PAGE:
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October 24, 2013
“Find out what you can grow well, and grow lots of it.”
— Lord Abercrombie, quoted by Thalassa Cruso in Making Things Grow
It’s Not Too Late: Shipping Ends Nov. 8 and NOW is Still a Great Time to Order
Save 20 on 20!
If bulb sales are any indicator, the economy really is picking up steam because this fall our sales have been stronger than ever. In fact, 87 varieties are already sold out. Hallelujah, and thank you!
Like most gardeners, though, we sometimes get a little too excited and bring home more plants than we know what to do with. That’s good news for you, though, because we just cut the prices of 20 great but over-stocked bulbs by 20%! Fragrant ‘Philippe Rivoire ’peony, wildflowery white martagon lily, jewel-like ‘Firetail ’daffodil, 250-year-old ‘Wapen van Leiden ’tulip, autumn-blooming pink surprise lily, and 15 more — see them all at our Bulbs on Sale page.
And Even More on Bumper-Crop Tulips — Now Including ‘Zomerschoon’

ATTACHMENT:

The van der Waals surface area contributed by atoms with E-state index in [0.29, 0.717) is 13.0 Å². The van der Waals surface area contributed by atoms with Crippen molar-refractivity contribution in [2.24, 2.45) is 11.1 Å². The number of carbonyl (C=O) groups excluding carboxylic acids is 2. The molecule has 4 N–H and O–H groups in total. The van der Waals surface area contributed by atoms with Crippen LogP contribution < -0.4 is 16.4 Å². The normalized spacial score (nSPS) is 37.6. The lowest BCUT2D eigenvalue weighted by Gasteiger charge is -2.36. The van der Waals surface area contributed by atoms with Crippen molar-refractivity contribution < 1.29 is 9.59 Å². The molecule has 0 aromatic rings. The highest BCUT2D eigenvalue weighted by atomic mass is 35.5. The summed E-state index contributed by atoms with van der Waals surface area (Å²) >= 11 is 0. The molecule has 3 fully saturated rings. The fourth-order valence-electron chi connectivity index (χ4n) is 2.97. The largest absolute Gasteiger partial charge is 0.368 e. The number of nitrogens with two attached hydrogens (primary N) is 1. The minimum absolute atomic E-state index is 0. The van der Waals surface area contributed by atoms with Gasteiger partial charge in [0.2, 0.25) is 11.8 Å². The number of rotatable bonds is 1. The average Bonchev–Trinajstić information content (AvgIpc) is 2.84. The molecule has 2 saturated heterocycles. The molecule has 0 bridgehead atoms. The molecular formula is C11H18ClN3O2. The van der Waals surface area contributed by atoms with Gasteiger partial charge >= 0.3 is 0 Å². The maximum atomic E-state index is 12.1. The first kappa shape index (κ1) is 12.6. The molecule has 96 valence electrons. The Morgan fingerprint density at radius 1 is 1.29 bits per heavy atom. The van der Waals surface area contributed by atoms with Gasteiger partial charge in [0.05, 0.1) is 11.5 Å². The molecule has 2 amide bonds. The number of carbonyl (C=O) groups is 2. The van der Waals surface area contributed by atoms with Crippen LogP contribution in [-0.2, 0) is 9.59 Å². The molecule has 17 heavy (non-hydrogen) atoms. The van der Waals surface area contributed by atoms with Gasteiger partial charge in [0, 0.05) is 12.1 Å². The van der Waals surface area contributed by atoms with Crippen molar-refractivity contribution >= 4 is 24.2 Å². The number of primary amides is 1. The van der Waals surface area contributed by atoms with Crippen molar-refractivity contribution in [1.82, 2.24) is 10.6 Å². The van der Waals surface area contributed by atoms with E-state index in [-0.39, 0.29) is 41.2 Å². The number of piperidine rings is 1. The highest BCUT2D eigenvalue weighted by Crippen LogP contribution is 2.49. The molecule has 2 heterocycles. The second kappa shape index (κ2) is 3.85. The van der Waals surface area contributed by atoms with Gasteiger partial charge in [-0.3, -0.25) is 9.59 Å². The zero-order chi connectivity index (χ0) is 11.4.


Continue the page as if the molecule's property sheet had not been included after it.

Some years we get just 25 bulbs of ‘Zomerschoon ’— which may be the most exciting tulip we offer. This year we were happily expecting 100 — and were thrilled when 200 arrived. To share the bounty, we’ve added it to our Bumper Crop list and slashed its price by 50%.
How wonderful is ‘Zomerschoon’? Our good customer Adam Barmore of Louisville, KY, writes: “This spring when ‘Zomerschoon’ bloomed it took my breath away . . . with its vivid color and perfect form. I brought people to see it like it was a relic in some dusty chapel. I have a very small garden and that one flower became the very soul of it for as long as it lasted. Thank you!”
BBG Children’s Garden Celebrates Its Centennial with Our Bulbs
A recent order from the Brooklyn Botanic Garden for 100 ‘Van Sion’ daffodils and 25 ‘Duc van Tol’ tulips piqued our interest. Were they for something special, we asked, and the BBG’s Margarita Poulsen replied:
“In 2014 Brooklyn Botanic Garden will be celebrating the centennial of its Children’s Garden. This garden is one of the oldest children’s gardens in the world and was started by Ellen Eddy Shaw. In my research I found a book written by Ms. Shaw, The Library of Work and Play: Gardening and Farming, in which she recommends planting these two specific bulbs, so I thought it would be a good way to commemorate this special occasion. I was elated to find them both at Old House Gardens. Thank you!”